The year 2014 marked the centenary of Tove Jansson’s birthday. Her international fame stems from the Moomin adventures, which she wrote and illustrated, but there’s much more to her than that.
Tove Jansson (1914–2001) led a remarkable life and remains one of Finland’s most beloved artists and authors. The immensely popular Moomins, although they are called trolls, actually possess surprisingly human traits. They are a curious group of creatures whose foibles and philosophising appeal to both kids and grown-ups.
The characters first appeared in novels, then in comic strips and later in animated films. Jansson wrote the Moomin stories in Swedish, her native language and one of Finland’s official languages. The books stretch over four decades of her career, from the 1940s to ’70s. The first English translation was published in 1951 – several years before a Finnish-language version appeared.
A glance at the table of contents for Comet in Moominland, the first of the books to appear in English, provides a taste of the story’s swashbuckling adventures, humorous antics, philosophical insight and captivating cast of characters.
Here’s a sampling of the chapter descriptions: “Moomintroll and Sniff following a mysterious path to the sea,” “Moomintroll rescues the Snork Maiden from a poisonous bush,” “a fantastic crossing of the dried-up sea,” “a swarm of grass-hoppers,” “a coffee party” and, last but not least, “Chapter 12, which is about the end of the story.” The book’s settings include a cave, an underground river, an observatory and a party in the forest.
Beyond the Moomin books
Many people don’t know that Jansson wrote novels and short stories for a grown-up audience, as well. Over the past several years, Sort Of Books has published these works in beautiful, new, English-language versions. Some of them are appearing in English for the first time ever.
In the introduction to Fair Play, Ali Smith says, “in her writing for adults Jansson was also, in her own quiet way, quite radical both with form and subject matter.” Jansson’s stylistic clarity “makes for mysterious transparency,” and her books describe “people not usually included or given that much space” in literature.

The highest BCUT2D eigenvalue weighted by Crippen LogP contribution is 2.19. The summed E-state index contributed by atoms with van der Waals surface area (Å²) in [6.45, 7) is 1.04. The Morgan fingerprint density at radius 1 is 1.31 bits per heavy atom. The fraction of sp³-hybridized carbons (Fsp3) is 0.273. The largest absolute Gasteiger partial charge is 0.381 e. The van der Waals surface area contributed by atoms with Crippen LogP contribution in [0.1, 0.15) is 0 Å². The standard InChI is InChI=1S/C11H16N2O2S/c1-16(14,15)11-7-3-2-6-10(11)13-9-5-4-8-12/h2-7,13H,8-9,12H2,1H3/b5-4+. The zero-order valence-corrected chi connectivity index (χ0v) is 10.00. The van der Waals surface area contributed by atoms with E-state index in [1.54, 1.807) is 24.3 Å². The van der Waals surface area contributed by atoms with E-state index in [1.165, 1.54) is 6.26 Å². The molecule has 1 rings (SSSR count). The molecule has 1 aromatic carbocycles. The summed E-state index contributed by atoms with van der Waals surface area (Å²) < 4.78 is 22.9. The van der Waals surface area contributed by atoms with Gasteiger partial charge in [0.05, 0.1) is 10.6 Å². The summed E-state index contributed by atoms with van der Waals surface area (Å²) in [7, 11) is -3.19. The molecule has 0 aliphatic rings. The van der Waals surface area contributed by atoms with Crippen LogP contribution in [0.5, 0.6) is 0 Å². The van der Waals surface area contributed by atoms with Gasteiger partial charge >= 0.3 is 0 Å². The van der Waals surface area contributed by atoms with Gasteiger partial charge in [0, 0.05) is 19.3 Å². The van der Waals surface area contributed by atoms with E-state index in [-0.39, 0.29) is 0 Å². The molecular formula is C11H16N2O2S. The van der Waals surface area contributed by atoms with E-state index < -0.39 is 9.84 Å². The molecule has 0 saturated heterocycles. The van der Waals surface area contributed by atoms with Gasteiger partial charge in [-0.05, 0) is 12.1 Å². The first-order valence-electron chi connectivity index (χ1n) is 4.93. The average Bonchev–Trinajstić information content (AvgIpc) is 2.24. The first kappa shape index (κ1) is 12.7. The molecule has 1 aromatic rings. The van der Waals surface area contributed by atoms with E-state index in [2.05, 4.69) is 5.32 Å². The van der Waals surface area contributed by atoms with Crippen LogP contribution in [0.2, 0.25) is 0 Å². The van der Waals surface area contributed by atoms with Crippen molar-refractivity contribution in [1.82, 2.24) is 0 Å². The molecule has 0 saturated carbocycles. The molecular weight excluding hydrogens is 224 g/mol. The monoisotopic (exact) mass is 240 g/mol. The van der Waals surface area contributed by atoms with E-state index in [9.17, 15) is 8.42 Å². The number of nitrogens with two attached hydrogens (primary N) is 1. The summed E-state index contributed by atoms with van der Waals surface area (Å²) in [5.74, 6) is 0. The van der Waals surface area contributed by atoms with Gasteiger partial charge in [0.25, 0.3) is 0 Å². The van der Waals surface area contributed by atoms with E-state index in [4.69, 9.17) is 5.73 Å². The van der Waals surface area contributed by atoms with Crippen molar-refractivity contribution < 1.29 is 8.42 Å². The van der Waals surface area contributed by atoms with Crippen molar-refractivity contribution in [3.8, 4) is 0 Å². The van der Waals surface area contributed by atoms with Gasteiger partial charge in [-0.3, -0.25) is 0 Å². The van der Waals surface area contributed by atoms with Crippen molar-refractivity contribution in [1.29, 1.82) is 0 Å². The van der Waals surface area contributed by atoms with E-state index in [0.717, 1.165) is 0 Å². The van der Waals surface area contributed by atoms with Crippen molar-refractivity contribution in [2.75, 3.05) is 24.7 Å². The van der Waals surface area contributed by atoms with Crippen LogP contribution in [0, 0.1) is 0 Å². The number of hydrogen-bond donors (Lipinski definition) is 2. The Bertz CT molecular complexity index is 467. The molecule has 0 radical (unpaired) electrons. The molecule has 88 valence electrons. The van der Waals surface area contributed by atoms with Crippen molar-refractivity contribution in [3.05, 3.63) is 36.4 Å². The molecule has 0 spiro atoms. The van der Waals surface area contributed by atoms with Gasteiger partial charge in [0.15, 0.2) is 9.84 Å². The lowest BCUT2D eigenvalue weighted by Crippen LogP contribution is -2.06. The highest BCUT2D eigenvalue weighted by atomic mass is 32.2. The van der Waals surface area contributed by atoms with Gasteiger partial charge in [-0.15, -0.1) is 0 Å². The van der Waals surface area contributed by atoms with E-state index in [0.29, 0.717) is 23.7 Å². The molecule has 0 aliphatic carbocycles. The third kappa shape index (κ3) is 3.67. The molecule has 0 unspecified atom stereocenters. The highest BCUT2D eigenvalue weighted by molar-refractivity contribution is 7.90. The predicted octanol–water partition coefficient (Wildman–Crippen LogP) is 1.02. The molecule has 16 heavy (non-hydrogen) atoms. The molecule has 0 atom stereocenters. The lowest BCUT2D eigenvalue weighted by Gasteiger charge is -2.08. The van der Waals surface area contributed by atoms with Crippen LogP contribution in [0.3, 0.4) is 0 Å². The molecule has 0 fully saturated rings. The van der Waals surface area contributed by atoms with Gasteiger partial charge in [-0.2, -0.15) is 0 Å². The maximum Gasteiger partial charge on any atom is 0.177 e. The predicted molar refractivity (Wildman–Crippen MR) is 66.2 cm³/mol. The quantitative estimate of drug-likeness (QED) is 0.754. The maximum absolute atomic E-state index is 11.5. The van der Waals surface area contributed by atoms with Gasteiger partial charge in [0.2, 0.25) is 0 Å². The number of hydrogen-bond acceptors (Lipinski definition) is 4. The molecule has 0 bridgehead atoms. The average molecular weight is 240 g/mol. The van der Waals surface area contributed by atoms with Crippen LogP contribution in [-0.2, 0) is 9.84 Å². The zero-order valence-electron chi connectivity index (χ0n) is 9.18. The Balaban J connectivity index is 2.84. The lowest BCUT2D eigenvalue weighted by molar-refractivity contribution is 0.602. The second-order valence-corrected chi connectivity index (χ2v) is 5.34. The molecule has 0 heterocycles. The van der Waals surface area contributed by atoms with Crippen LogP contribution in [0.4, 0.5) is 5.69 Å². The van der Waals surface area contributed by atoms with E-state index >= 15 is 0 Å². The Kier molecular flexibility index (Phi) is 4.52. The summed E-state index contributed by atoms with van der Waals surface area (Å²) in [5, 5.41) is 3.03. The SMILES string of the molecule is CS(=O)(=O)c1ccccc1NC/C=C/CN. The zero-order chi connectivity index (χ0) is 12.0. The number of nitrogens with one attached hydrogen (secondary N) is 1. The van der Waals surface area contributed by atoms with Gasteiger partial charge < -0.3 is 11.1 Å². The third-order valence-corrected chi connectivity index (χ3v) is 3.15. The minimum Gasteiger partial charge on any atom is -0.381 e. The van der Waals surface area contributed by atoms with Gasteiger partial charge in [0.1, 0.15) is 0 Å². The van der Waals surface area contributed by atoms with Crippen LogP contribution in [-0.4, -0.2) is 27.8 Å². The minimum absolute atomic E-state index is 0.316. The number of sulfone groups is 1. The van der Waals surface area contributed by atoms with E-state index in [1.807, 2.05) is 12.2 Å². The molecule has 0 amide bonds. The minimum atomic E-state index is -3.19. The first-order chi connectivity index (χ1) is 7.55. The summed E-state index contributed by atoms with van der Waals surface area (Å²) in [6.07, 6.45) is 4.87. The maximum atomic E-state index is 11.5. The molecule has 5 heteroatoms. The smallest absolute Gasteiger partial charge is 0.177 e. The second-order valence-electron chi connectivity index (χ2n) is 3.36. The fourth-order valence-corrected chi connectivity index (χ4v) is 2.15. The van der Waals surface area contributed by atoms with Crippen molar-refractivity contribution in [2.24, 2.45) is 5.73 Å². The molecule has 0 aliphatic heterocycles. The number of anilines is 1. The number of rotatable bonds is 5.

Fair Play forms a collection of autobiographical stories that relate parts of Jansson’s life with her partner Tuulikki. They were together for more than 40 years. Other Jansson books published under the Sort Of imprint include The Summer Book and Sculptor’s Daughter, both of which are considered classics, and four others.
Penguin released another Jansson-related book in December 2014, a new biography by Tuula Karjalainen entitled Tove Jansson: Work and Love (published in Finnish by Tammi as Tove Jansson – Tee työtä ja rakasta).
In addition to providing insight into Jansson’s versatile career as a writer and a visual artist, Karjalainen shows us how bold Jansson was in choosing her path in life. She lived with a man without being married – a scandalous development in those days. She also had relationships with women – these connections were open secrets in Helsinki at a time (the 1940s and ’50s) when such a relationship could still lead to jail or a mental hospital.
Paintings, murals and art circles
Another side of Jansson unfamiliar to many Moomin fans is her painting career. Despite the eventual success of the Moomin books and her books for adults, Jansson herself considered painting her main professional calling for much of her life. During one phase of her career, Jansson supported herself by painting monumental wall murals for various government and corporate buildings.
Karjalainen says that Jansson was late in joining the wave of abstractionism that reached Finland in the 1950s, although she later produced fine work in that genre. In an interview for this article, Karjalainen suggests that Jansson did not take readily to abstractionism because she was “a storyteller by nature,” in painting as well as in literature.
In the less-than-open-minded art circles of mid-20th-century Helsinki, Jansson’s storytelling talent, success and versatility seem to have inspired some degree of jealousy. For much of the 1950s, she supported herself – and her other art – by writing and illustrating Moomin comic strips for England’s Evening News. “When she met artists [in Helsinki],” says Karjalainen, “she got a lot of negative feedback. It got so bad that she had to change her phone number because she’d get calls telling her that she’d sold her soul to commercialism.”
“It’s difficult for us to imagine today, but that’s the way it was.”
By Peter Marten, March 2014, updated September 2014